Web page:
Viacom reported a profit in the March quarter as revenues fell.
Struggling with lower ratings and declining advertising revenues, Viacom restructured last year in order to focus its efforts and reduce costs.
The company has been the weakest performer in the media sector and is also under scrutiny because of the declining health of controlling stockholder Sumner Redstone. Redstone is embroiled in a lawsuit that challenges his competency to make health care and financial decisions.
Viacom’s net earnings were $303 million, or 76 cents a share in the fiscal second quarter, compared to a loss of $53 million, or 13 cents a share, a year ago, when the company took $784 million in charges for restructuring and retiring programming.
Excluding the charge, Viacom’s profits would have been down from a year ago.
Revenues fell 3% to $3.001 billion.
The results exceeded Wall Street expectations.
“Nickelodeon remains the number one network for kids and many of our other networks have shown sequential improvements in ratings and consumption across platforms. The continuing strength of our brands was validated by our recent renewals with DISH and Frontier on attractive terms. In the past year, we have successfully closed long-term carriage agreements with domestic distributors representing more than 44 million subscribers,” said CEO Philippe Dauman.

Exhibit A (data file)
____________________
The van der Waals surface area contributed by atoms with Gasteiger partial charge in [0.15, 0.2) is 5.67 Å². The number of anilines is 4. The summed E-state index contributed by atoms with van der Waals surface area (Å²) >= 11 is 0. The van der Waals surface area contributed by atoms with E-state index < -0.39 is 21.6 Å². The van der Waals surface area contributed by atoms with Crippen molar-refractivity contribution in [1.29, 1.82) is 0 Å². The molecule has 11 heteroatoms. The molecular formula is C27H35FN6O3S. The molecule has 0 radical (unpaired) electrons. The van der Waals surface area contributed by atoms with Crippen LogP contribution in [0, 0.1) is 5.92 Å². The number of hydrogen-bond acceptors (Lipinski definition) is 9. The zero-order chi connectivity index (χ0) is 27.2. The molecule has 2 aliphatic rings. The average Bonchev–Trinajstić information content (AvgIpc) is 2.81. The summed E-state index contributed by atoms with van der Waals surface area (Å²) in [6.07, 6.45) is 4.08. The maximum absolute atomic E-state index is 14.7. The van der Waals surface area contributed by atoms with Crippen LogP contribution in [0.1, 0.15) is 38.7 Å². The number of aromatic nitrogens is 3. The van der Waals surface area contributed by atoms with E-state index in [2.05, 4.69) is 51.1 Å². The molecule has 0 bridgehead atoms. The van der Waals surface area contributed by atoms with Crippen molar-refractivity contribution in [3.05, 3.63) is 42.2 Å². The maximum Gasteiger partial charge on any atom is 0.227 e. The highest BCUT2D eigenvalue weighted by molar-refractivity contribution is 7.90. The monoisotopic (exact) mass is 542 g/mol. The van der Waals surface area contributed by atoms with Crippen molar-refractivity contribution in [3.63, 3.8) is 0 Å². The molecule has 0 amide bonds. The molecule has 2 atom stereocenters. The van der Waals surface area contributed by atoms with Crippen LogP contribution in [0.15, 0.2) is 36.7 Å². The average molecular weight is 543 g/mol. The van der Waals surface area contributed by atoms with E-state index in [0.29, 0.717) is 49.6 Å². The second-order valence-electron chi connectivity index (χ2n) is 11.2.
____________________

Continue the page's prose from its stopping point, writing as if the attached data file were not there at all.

"We are responding to industry consumption shifts with innovative, thoughtful, and long-term strategic solutions and are generating meaningful results in many important areas, including content creation, data-based audience measurement and distribution innovation. There is much more work to be done, but we see the path to growth ahead and are very optimistic about our future,” Dauman said.
Viacom’s media networks, including Nickelodeon, MTV and Comedy Central, posted an 11% decline in operating income.
Revenues were down 3% to $2.381 billion. Domestic ad revenues were down 5% because of lower ratings at the cable networks. Domestic affiliate revenues were down 2%. Viacom said subscribers were down modestly and that there was a rate adjustment resulting from the combination of AT&T and DirecTV.
The company said programming expenses were up as it tried to turn around the ratings at its networks.
International ad revenue was down 1%, hurt by a 7% decline in foreign exchange against the dollars. International affiliate revenue was up 4%. Absent currency impacts, international affiliate revenue would have been up 11%.
Jon has been business editor of Broadcasting+Cable since 2010. He focuses on revenue-generating activities, including advertising and distribution, as well as executive intrigue and merger and acquisition activity. Just about any story is fair game, if a dollar sign can make its way into the article. Before B+C, Jon covered the industry for TVWeek, Cable World, Electronic Media, Advertising Age and The New York Post. A native New Yorker, Jon is hiding in plain sight in the suburbs of Chicago.
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